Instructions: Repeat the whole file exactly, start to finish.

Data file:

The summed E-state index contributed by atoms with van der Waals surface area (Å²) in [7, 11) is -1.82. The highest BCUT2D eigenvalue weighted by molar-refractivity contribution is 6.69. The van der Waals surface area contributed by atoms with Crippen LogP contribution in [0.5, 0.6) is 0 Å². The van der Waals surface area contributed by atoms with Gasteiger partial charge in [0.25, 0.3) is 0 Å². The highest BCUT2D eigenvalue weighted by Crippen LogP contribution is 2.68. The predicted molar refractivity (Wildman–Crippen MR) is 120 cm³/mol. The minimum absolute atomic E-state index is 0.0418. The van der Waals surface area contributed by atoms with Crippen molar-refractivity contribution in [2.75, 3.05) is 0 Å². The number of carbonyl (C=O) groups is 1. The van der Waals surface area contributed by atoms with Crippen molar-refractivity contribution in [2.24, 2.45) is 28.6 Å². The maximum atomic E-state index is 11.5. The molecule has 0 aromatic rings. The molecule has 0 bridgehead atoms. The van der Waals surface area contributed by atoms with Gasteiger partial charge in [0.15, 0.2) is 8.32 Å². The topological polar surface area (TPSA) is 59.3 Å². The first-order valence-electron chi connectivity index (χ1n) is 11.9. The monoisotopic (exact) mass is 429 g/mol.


The summed E-state index contributed by atoms with van der Waals surface area (Å²) in [7, 11) is -1.82. The highest BCUT2D eigenvalue weighted by molar-refractivity contribution is 6.69. The van der Waals surface area contributed by atoms with Crippen LogP contribution in [0.5, 0.6) is 0 Å². The van der Waals surface area contributed by atoms with Gasteiger partial charge in [0.25, 0.3) is 0 Å². The highest BCUT2D eigenvalue weighted by Crippen LogP contribution is 2.68. The predicted molar refractivity (Wildman–Crippen MR) is 120 cm³/mol. The minimum absolute atomic E-state index is 0.0418. The van der Waals surface area contributed by atoms with Crippen molar-refractivity contribution in [2.75, 3.05) is 0 Å². The number of carbonyl (C=O) groups is 1. The van der Waals surface area contributed by atoms with Crippen molar-refractivity contribution in [2.24, 2.45) is 28.6 Å². The maximum atomic E-state index is 11.5. The molecule has 0 aromatic rings. The molecule has 0 bridgehead atoms. The van der Waals surface area contributed by atoms with Gasteiger partial charge in [0.15, 0.2) is 8.32 Å². The topological polar surface area (TPSA) is 59.3 Å². The first-order valence-electron chi connectivity index (χ1n) is 11.9. The monoisotopic (exact) mass is 429 g/mol.